We made really good time back to Rose’s home.  I hugged her fiercely, so glad to have met her.  All my worries about offending her were for naught.  She was as warm and generous to me as was her sister.  Oh, wait.  I have to mention that she was talking to her perspective patients on the phone, one who was a little old lady, and I had to laugh because Rose was “Yes, Ma’am”ing all over the place.  Southern politeness at its finest!  Anyway, after we dropped her off, we went back to Kel’s place.  Soccer Boy had finished the puzzle and reset it, so I had to start over.  I brought it upstairs to Kel’s workroom so we could chat as she worked on the pictures from the concert.   Irish Dancer hung out with us as did Soccer Boy.  Sunday was the last full day I would be in NC, and the cracks were beginning to show.  Soccer Boy joked that if I didn’t finish the puzzle, I would have to stay in NC.  After that, though, he suggested that he write how to  reset the puzzle so I could take it on the plane.  After glaring at him, I said it was a good idea.

A little bit later, Bear came home.  Kel had told me the epic story about how he had run into a fellow geocacher, and said geocacher said, “OMG!  It’s the Triad Legend, Bear Oak Druid.”  Of course, once I heard that, I knew exactly how I was going to greet Bear.  When he strode into the room (and I do mean strode.  He’s nicknamed Bear for a reason).  I jumped up from my seat and rushed over to Bear and gushed, “Oh my GOD!  It’s the Triad Legend, Bear Oak Druid!  May I shake your hand?”  Bear started laughing and shaking his head and saying, “No, no, no, I’m not a legend.”  I persisted and got to shake his hand.  That broke the ice and then it was all cool and casual after that.

I also got to meet Tank, the kid’s cousin (son of Rose).  He was funny as hell.  I tried to push him over, but I couldn’t.  He’s also immense.  He plays soccer as well.  Kel bust out the photo albums during the weekend, and one pic that had me laughing hysterically was of Punk Girl wearing a Ricky Martin t-shirt (he came out as gay.  Are you shocked?  I am so surprised!).  It was her first concert, apparently, and she was proud to wear the shirt.  When Punk Girl and Tank came inside for a snack (they had been playing badminton outside, which is the bane of my existence), I said innocently to Punk Girl, “Hey.  What’s the first concert you went to?”  She got a hunted look on her face and said, “Why?”  I opened the album and showed her the picture, and she flipped.  It was so damn funny.  I started singing Livin’ La Vida Loca, and she informed us that we both sucked.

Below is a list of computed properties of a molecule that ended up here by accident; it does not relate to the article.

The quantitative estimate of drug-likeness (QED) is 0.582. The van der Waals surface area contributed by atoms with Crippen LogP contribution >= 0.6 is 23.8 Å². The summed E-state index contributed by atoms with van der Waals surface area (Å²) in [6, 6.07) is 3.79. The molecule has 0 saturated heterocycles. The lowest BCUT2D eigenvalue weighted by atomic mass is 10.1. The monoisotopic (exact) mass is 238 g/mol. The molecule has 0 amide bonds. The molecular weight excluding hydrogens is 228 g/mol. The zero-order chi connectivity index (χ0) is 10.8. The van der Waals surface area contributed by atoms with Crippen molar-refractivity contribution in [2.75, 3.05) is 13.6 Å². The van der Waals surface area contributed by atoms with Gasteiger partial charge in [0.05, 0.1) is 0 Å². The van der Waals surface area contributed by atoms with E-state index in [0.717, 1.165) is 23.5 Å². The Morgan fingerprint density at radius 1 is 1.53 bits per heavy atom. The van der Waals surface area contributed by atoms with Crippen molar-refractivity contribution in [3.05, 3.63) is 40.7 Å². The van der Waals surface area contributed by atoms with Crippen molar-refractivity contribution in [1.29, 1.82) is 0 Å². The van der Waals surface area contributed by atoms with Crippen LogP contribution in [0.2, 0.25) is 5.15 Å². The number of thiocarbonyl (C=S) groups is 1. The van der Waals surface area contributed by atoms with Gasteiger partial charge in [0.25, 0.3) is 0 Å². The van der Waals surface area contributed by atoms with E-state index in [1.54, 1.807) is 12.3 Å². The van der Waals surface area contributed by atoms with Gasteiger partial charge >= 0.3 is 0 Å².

Then, Kel and I made a run to the grocery store for dinner.  She asked what I wanted, and I said, “Alan Rickman!”  See, I told you Alan Rickman made an appearance that weekend!  I kept repeating that I wanted Alan Rickman, which earned me the Mom Glare from Kel.   I finally relented and said, “Lasagna”, but there was not enough time for that.  I said anything pasta and cheesy (though I am allergic to both).  Kel made a penne (little penis) pasta dish with a vodka cream sauce with rotisserie chicken that was yum yum yummy!

Oh, wait.  Earlier, I finally, after six hours of working on it, solved the goddamn fucking puzzle!  Woo-hoo!  It was such a relief to get that off my chest (and mind).  I will never touch that puzzle again because if I do, I will have to finish it again.

An aside:  I am listening to The Rachel Maddow Show.  I love Sherrod Brown’s voice.  Yum yum yum.  Anyway, after dinner, we all just chilled.  I hung with Kel and Bear for a bit before going downstairs to pack and watch some sports.  Bear came down for a bit, and we chatted about the sports news of the day.  Since I was leaving at ungodly o’clock the next morning, I went upstairs to say goodbye to the kids.  Note, Soccer Boy asked me earlier if I liked riddles (I do), and he fired one off at me.  Irish Dancer looked it up for me, and I gave Soccer Boy the answer.  He said I cheated, and he said he thought I had more ethics than that.  So, for the riddles he gave me, I promised that I would solve them on my own with no outside help.  Otherwise, I would declare that I had given up, and then it would be OK for me to look up the answer.

It was hard to say goodbye to the kids.  I had a private moment with each one, promising that I would see them again.   It’s strange that I came to care about them so strongly, indeed, to love them, in the space of a weekend.  Granted, we had an online relationship before I flew out there, but still.  They’re like nieces and a nephew to me, and I feel very protective of them.